“Those who believed shared all things in common; they would sell their property and goods, dividing everything on the basis of each one’s needs.”
Thus does the Acts of the Apostles describe the “communal life” of the early Christians. “None of them ever claimed anything as his own; rather, everything was held in common.”
This, I think, is the root of the attraction some Catholics feel toward the communist ideal: what we might call the “commune-ism” of the early Church, as distinct from modern day communist systems. Indeed, Catholics drawn to the communist ideal will point out that “true communism” has never actually existed on a large scale, national level. I would submit that it never will, because it never can.
The communal approach of the early Church is easily seen as the Christian ideal. It has flourished, in various forms, throughout the history of Catholicism, in monastic life, among certain religious orders, in some lay movements and communities.
It works for several reasons: it is voluntary, the communities are small, and all who participate believe in and are committed to its ideals.
And these are precisely the reasons that large scale, government-imposed communist systems do not work—and are morally unacceptable.
They deny human freedom. One does not have to be a “greedy capitalist” to want one’s own property—to be in business for oneself, to work one’s own land, or just to have a home for one’s family.
As Pope Leo XIII made clear in Rerum Novarum, his seminal encyclical on Catholic social teaching, the Church upholds the right of the individual to own property as the just fruits of one’s labor. We are all free to voluntarily give away what we have, or decline to possess anything of our own. And yes, our Church teaches that we ought not hoard more than we need, while others suffer from want. But it is morally wrong for a coercive government to dispossess us of what is rightfully ours, to force us into a communal way of living that we do not choose for ourselves.
The vastness and diversity of large-scale communist societies also make them unworkable and morally problematic. It is one thing for a small group of like-minded people to come together voluntarily in a commune, all holding the same beliefs and values and agreeing to the same rules and practices, the appropriate use of their shared resources, and the relinquishing of personal freedom and individual possessions. It is quite another thing to force together an entire nation of diverse people, with different values, different religious beliefs, different priorities in their lives, require them to surrender any freedom to act according to their beliefs, values, and priorities, and deny them the discretion to use the resources they have earned in furtherance of those beliefs, values, and priorities. This disincentivizes productivity, making large-scale communist systems economically deficient as well.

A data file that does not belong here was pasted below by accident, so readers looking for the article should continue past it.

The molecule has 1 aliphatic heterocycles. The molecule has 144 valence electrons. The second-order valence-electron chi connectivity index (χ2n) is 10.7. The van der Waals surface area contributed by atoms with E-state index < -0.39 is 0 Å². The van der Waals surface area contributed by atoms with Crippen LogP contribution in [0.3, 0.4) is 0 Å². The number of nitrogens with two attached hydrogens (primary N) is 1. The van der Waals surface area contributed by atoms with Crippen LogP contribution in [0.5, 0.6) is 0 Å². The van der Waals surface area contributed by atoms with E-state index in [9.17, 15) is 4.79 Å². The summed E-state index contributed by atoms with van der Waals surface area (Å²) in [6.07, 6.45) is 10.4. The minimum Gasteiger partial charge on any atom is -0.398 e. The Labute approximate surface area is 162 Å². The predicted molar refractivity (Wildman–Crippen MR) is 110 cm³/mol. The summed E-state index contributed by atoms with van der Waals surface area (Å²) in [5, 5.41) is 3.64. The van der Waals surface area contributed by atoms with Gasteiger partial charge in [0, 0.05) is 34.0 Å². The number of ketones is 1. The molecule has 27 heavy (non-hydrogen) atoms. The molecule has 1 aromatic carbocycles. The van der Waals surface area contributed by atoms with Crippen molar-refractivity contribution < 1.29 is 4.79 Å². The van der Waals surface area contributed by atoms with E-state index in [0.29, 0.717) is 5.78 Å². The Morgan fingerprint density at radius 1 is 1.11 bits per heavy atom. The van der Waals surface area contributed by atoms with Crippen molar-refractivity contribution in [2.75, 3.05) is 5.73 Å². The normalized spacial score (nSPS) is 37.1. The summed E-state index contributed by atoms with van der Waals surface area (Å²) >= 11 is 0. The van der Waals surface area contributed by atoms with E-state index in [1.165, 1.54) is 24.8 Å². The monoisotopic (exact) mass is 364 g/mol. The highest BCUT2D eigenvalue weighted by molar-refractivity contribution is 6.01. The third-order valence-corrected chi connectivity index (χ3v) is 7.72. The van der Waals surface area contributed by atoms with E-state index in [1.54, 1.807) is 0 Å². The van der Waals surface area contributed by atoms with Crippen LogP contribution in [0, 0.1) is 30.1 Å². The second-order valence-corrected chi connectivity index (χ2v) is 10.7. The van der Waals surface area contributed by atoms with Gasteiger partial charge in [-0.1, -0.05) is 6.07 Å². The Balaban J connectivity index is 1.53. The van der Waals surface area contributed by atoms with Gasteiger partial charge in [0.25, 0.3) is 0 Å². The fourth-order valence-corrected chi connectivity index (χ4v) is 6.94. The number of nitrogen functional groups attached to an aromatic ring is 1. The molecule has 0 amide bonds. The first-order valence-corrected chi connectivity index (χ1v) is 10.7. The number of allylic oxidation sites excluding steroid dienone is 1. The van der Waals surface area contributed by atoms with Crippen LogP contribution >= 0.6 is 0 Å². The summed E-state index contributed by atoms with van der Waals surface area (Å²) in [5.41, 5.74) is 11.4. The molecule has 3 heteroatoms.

Finally, the accumulation of power necessary to impose a communist system on an entire national population virtually guarantees that those holding such power will not relinquish it in order to live as “equals” among those over whom they have imposed their will.
This is especially true when they have followed the Marxist formula for establishing a communist system: violent revolution, followed by brutal, merciless suppression of all dissent. This, Marx wrote, is absolutely essential to reaching the ultimate goal: a classless society in which all are equal.
Yet, across more than a century of communist revolutions in virtually every corner of the globe, not one has ever attained that goal of classless equality.
“Power tends to corrupt,” Lord Acton said, and “absolute power corrupts absolutely.” We see even in a democracy, where there are constitutional limits to power, how difficult it is for the political class to limit or relinquish its powers, or to resist temptations to abuse those powers for personal gain.
How much more so when power has been obtained, secured, and made absolute through violent revolution and ruthless suppression of dissent. What moral compunction is left, for those who have already slaughtered millions of their own people and banished millions more into their gulags, to suddenly relinquish power, eschew the accumulation of material wealth, and reduce themselves to equality with the masses?
Communal living, among small groups of people with shared beliefs and values who come together freely and voluntarily, remains a Christian ideal. (Though not an obligation. Catholic social teaching allows for varying prudential judgements as to how best to organize one’s life and economic activity in service to our own needs and the common good.)
Large scale communist societies pervert the communal ideal, through brutal suppression of freedom, imposition of beliefs not shared by the entire population, and resulting economic deficiencies that only increase, rather than alleviate, human suffering.
As such, they are incompatible with Catholic moral and social teaching.